A Solution

What to do? One strategy is to seek to a location in the file prior to the data you're actually interested in, read in a greater number of samples (in the hopes of capturing the complete block of target samples including the header) and, after conversion, simply drop the extra frames.

This actually works surprisingly well, primarily because ExtAudioFileRead is optimized to be fast. Still, given the nature of compressed formats, it involves something of a gamble, which is: how can you be sure you've gone back far enough in the file to get the header data you need for the frames you actually want to read?

You can't. But by reading a fairly conservative number of extra frames, we can get pretty far with this idea. I'm only going to focus on detecting MP3 files because, honestly, I haven't had much trouble reversing other compressed formats.

Begin by adding a define macro to the top of FileReader.m

#define kExpandedBufferSize 4096

Typically, reading is done in blocks of 512 or 1024 sample frames so 4096 makes for a nice, comfortable multiple. If it seems excessive to be grabbing 4-8x as many samples as we would normally need, keep in mind that not only is ExtAudioFileRead very fast, but the way we're going to 'crop' our buffer is by simply reassigning its pointer.

Next, there should be a flag we can set when we're dealing with an .MP3 file. Add another property to FileReader.m:

@property (assign, nonatomic) BOOL isMP3;

And add this line to initWithFileURL, so we always begin life with isMP3 turned OFF:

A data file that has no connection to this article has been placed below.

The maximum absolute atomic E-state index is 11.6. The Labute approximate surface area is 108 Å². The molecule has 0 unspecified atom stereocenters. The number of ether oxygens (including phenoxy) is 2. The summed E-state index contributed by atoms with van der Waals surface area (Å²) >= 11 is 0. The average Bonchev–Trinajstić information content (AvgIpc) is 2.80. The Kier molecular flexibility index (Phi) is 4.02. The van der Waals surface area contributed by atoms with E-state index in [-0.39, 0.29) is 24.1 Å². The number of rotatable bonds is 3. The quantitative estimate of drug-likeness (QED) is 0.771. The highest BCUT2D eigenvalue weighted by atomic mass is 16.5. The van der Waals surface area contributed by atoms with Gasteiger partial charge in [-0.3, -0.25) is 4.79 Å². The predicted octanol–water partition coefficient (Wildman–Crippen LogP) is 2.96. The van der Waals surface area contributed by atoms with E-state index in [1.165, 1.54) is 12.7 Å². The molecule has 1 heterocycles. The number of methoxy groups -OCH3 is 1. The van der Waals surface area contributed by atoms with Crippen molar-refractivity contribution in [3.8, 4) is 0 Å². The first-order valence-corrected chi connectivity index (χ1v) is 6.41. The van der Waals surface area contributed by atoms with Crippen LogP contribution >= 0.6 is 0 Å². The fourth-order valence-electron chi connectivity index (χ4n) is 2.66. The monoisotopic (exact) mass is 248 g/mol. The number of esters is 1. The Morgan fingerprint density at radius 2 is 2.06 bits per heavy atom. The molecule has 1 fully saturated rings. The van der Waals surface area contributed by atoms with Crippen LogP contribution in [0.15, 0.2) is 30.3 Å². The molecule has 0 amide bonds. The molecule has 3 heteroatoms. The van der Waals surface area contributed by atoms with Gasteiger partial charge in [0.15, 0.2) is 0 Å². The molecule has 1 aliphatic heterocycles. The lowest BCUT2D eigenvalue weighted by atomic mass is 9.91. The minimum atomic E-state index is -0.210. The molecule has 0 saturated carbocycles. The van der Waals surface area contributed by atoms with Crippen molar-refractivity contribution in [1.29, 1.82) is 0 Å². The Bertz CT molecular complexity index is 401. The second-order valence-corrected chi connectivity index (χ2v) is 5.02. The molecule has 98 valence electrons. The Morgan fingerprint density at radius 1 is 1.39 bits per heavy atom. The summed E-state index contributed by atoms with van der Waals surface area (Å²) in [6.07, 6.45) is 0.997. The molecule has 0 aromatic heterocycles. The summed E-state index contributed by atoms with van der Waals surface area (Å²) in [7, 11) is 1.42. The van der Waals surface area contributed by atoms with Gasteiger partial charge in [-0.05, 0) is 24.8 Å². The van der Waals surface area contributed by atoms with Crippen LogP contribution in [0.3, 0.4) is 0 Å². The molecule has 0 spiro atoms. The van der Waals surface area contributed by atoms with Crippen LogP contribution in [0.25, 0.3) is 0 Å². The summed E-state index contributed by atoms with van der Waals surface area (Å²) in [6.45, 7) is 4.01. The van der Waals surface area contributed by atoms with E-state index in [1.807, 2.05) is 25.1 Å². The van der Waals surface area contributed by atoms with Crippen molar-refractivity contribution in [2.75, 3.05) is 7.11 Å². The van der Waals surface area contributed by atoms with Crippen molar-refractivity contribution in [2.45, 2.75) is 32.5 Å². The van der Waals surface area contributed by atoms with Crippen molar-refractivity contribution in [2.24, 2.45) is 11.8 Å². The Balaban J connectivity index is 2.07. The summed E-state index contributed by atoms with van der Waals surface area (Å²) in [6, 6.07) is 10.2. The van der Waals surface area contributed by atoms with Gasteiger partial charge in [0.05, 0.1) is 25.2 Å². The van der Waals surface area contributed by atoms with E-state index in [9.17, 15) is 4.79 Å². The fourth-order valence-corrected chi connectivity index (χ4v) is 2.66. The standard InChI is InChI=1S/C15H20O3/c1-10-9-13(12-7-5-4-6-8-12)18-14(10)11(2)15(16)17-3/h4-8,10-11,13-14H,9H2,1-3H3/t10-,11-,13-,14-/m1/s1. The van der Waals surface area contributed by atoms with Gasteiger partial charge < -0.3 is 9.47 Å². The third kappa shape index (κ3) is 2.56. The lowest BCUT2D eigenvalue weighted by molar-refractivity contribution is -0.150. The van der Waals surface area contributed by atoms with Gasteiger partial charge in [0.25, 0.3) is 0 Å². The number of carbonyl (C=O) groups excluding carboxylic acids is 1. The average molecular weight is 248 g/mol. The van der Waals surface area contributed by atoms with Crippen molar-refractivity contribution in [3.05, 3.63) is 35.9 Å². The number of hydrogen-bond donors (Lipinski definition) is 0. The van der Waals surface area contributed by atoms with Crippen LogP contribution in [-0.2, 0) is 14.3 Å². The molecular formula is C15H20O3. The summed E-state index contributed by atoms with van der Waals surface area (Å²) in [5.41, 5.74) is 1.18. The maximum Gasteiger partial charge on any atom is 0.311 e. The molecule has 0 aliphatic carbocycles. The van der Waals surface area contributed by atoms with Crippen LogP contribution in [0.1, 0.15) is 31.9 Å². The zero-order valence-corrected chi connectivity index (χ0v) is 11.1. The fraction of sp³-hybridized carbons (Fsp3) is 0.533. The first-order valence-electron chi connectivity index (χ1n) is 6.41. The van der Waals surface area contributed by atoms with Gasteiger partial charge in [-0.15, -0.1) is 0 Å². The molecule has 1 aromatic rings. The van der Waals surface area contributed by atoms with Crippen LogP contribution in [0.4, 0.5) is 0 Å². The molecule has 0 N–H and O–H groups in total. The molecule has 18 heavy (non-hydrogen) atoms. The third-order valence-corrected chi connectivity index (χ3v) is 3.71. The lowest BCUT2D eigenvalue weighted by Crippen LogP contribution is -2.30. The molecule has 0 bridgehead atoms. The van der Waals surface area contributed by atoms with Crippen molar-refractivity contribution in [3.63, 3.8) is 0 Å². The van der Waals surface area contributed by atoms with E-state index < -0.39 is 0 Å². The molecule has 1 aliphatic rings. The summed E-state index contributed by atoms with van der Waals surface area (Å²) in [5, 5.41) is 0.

_isMP3 = NO;

For this to be useful, we need some way of ascertaining if the current file is an MP3 or not. Add the following method, which decodes the file's formatID flag (and then tests whether that flag indicates an MP3) to the bottom of FileReader.m:

- (BOOL)fileIsMP3:(UInt32)formatID
  char formatIDString[5];
  UInt32 ID = CFSwapInt32HostToBig (formatID);
  bcopy (&ID, formatIDString, 4);
  formatIDString[4] = '\0';
//  NSLog (@"Format ID: %10s", formatIDString);
  NSString* fileExtension = [NSString stringWithCString:formatIDString encoding:NSUTF8StringEncoding];

  if ([fileExtension isEqual: @".mp3"]) {
    return YES;

  return NO;

Now, in openFileAtURL we can check (after we've retrieved the file's native format, of course) if we've got an MP3 and, if we have, set the flag accordingly::

self.isMP3 = [self fileIsMP3:_fileFormat.mFormatID] ? YES : NO;

With our flag and helper method in place, we can now add the necessary conditional code for reversing an MP3 file stream. Start by modifying createFileReadingBufferList as follows:

- (void)createFileReadingBufferList
  // AudioBufferList defines a single buffer, so we need to allocate additional buffers ourselves
  fileReadingBufferList = (AudioBufferList*)malloc(sizeof(AudioBufferList) + (sizeof(AudioBuffer) * (_clientFormat.mChannelsPerFrame)));